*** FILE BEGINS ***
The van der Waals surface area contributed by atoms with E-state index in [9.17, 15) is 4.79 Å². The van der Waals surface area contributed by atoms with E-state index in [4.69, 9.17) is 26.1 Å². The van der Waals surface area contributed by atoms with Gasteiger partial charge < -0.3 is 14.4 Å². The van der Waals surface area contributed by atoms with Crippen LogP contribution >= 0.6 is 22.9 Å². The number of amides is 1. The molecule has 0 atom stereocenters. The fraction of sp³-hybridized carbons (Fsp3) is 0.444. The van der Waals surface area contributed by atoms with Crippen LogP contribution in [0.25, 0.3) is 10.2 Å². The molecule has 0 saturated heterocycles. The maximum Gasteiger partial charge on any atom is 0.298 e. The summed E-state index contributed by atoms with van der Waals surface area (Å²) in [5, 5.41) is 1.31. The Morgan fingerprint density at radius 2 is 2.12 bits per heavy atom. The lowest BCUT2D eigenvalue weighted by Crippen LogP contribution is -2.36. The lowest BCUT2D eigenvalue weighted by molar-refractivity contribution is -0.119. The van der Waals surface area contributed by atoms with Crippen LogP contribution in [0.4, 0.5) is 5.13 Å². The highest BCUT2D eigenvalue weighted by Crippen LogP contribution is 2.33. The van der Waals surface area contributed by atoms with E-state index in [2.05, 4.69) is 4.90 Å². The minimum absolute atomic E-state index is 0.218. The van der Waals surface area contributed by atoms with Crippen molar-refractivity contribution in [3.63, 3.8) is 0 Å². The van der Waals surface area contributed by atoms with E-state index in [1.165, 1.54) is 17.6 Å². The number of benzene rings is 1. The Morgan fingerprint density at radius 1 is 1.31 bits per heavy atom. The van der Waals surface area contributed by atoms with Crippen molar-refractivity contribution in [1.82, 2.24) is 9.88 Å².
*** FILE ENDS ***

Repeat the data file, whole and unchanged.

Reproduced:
The van der Waals surface area contributed by atoms with E-state index in [9.17, 15) is 4.79 Å². The van der Waals surface area contributed by atoms with E-state index in [4.69, 9.17) is 26.1 Å². The van der Waals surface area contributed by atoms with Gasteiger partial charge < -0.3 is 14.4 Å². The van der Waals surface area contributed by atoms with Crippen LogP contribution >= 0.6 is 22.9 Å². The number of amides is 1. The molecule has 0 atom stereocenters. The fraction of sp³-hybridized carbons (Fsp3) is 0.444. The van der Waals surface area contributed by atoms with Crippen LogP contribution in [0.25, 0.3) is 10.2 Å². The molecule has 0 saturated heterocycles. The maximum Gasteiger partial charge on any atom is 0.298 e. The summed E-state index contributed by atoms with van der Waals surface area (Å²) in [5, 5.41) is 1.31. The Morgan fingerprint density at radius 2 is 2.12 bits per heavy atom. The lowest BCUT2D eigenvalue weighted by Crippen LogP contribution is -2.36. The lowest BCUT2D eigenvalue weighted by molar-refractivity contribution is -0.119. The van der Waals surface area contributed by atoms with Crippen LogP contribution in [0.4, 0.5) is 5.13 Å². The highest BCUT2D eigenvalue weighted by Crippen LogP contribution is 2.33. The van der Waals surface area contributed by atoms with E-state index in [2.05, 4.69) is 4.90 Å². The minimum absolute atomic E-state index is 0.218. The van der Waals surface area contributed by atoms with Crippen molar-refractivity contribution in [3.63, 3.8) is 0 Å². The van der Waals surface area contributed by atoms with E-state index in [1.165, 1.54) is 17.6 Å². The number of benzene rings is 1. The Morgan fingerprint density at radius 1 is 1.31 bits per heavy atom. The van der Waals surface area contributed by atoms with Crippen molar-refractivity contribution in [1.82, 2.24) is 9.88 Å².